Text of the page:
Sackler Centre for Consciousness Science

Interoceptive inference, emotion, and embodiment

More than one hundred years ago, Hermann von Helmholtz proposed that perception was a process of inference on the external causes of sensory signals.  Recently this view has become increasingly powerful, and is now often known as ‘the Bayesian Brain’ or ‘predictive coding’.  At heart, this view suggests that the expectations, or predictions, are what determines the contents of perception – not simply the ‘bottom-up’ processing of sensory signals.  At the Sackler Centre, we have pioneered the application of this framework to interoception, the sense of the internal state of the body.  Put simply, ‘interoceptive predictive coding’ or ‘interoceptive inference’ is a theoretical framework within which emotions – or subjective feeling states – are taken to arise from the brain’s predictions about the internal state of its own body.  We are now testing this framework using novel combinations of visual-cardiac feedback and augmented reality, and we believe that the work carries important implications for understanding a variety of neuropsychiatric conditions.  This work is part of an EU integrated project CEEDS (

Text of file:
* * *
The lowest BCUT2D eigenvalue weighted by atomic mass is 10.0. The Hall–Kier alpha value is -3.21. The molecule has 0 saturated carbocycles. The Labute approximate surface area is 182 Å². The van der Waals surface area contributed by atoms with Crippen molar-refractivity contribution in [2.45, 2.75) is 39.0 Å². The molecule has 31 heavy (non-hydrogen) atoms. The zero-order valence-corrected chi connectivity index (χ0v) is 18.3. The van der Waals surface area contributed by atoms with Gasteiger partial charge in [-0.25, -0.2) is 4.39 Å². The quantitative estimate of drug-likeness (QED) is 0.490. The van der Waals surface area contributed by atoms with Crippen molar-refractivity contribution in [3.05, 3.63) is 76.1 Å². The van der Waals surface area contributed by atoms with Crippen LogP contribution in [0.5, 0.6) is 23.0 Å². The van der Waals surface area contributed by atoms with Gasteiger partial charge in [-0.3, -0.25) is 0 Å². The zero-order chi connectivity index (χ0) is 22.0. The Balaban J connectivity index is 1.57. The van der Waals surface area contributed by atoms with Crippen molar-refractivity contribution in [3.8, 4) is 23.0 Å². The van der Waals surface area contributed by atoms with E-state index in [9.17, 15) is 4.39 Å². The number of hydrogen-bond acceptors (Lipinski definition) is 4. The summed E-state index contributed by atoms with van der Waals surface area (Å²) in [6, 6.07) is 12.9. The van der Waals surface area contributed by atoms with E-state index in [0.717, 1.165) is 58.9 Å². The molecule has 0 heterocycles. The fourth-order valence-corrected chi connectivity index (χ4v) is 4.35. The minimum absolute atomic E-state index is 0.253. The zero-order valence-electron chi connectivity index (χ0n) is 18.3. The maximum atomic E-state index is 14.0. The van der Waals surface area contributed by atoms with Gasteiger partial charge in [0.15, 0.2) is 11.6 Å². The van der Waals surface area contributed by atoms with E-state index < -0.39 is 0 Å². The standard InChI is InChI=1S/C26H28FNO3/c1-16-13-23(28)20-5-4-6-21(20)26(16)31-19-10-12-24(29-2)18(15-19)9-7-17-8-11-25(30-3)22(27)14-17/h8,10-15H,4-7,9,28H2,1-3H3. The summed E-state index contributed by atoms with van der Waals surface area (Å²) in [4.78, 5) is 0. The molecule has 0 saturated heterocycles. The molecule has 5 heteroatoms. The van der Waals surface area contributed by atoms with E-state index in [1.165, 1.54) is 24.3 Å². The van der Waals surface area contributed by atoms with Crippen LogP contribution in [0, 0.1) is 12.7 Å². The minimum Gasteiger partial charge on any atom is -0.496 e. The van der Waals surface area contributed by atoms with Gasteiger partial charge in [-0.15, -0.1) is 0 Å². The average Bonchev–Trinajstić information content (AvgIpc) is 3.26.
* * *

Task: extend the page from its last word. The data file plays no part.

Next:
Seth, A.K. (2013).  Interoceptive inference, emotion, and the embodied self.  Trends in Cognitive Sciences 17(11):656-663 

Seth, A.K., Suzuki, K.S., and Critchley, H.D. (2012). An interoceptive predictive coding model of conscious presence. Frontiers in Consciousness Research. 2:395